Margaux is one of the four great communes of the Médoc (alongside St Julien, Pauillac and St Estèphe). It is the first commune that one reaches when travelling north out of the city of Bordeaux and it is almost certainly for that reason that it contains 21 classified growths, more than any of the other communes. (Bordeaux wine merchants in their 19th century carriages could access the wines of Margaux much more easily and quickly than those of St. Estèphe.)
Margaux is also the name of the appellations most famous chateaux, the first growth, Chateau Margaux. Thanks to its name (used often in this spelling for the names of wine lover’s baby girls), it is one of the most recognizable names in Bordeaux. Margaux wines are rich and structured with notes of plums, violets and berries in the nose. These rather forward aromas belie a stern structure and solid tannins on the palate leading to the sobriquet “the iron fist in the velvet glove”.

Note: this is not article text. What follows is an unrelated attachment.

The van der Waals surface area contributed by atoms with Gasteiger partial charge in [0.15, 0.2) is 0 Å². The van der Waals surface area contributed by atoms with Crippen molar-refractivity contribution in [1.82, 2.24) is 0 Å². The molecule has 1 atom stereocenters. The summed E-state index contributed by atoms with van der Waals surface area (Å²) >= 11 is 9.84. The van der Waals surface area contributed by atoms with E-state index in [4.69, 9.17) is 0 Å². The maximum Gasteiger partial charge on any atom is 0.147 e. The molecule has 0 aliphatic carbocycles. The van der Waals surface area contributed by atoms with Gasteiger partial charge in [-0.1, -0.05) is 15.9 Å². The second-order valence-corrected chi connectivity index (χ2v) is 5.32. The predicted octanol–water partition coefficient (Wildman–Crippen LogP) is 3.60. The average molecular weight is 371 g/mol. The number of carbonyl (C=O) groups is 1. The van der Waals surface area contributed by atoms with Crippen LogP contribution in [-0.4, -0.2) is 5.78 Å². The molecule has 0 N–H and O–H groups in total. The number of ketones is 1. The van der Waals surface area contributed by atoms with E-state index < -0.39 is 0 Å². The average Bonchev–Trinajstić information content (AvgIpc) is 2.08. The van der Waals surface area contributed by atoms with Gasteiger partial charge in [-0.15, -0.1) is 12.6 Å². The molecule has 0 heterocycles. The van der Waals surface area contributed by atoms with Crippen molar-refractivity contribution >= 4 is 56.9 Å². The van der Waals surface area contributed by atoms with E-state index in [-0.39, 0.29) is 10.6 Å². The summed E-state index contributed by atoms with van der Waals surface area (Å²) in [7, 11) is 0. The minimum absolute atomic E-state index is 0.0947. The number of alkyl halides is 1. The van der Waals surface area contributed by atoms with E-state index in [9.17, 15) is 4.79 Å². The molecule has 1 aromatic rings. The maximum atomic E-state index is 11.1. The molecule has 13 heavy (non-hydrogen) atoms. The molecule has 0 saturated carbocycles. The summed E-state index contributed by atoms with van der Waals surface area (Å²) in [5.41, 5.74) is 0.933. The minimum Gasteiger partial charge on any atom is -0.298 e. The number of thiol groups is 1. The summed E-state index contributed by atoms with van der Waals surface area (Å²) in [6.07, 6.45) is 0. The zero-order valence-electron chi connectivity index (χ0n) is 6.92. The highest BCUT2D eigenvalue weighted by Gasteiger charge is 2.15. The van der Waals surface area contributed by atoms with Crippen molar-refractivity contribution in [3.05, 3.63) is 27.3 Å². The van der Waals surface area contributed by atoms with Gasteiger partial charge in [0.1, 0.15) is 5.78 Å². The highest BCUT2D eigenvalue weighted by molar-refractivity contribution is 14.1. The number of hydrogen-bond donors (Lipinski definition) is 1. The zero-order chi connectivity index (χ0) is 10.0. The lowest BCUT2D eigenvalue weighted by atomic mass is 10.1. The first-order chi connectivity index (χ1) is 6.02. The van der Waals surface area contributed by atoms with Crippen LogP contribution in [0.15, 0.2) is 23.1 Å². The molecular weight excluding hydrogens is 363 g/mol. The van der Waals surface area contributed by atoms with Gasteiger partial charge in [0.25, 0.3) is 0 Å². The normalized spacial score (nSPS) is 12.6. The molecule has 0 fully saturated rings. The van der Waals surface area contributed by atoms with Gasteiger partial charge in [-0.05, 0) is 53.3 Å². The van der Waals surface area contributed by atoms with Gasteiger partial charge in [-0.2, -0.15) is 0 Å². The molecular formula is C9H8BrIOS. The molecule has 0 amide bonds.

Called rather poetically, Marojallia by the Roman consul, Ausonius, Margaux came into its own in the 18th century when the land was drained and the deep pebbles and gravel beds were revealed. One of its most famous visitors was Thomas Jefferson, the American ambassador who was to become President of the United States, at the end of the century.
Being the southernmost commune of the Médoc, it is also the warmest and harvesting starts usually at least a week before the northern communes. Like all of the Médoc, the chief grape variety is Cabernet Sauvignon with small amounts of Cabernet Franc, Petit Verdot and Merlot. There are more than 1300 hectares of vineyard in Margaux, making it the second largest commune in Médoc after St. Estèphe. There are around 80 different chateaux producing around 600,000 cases of wine.
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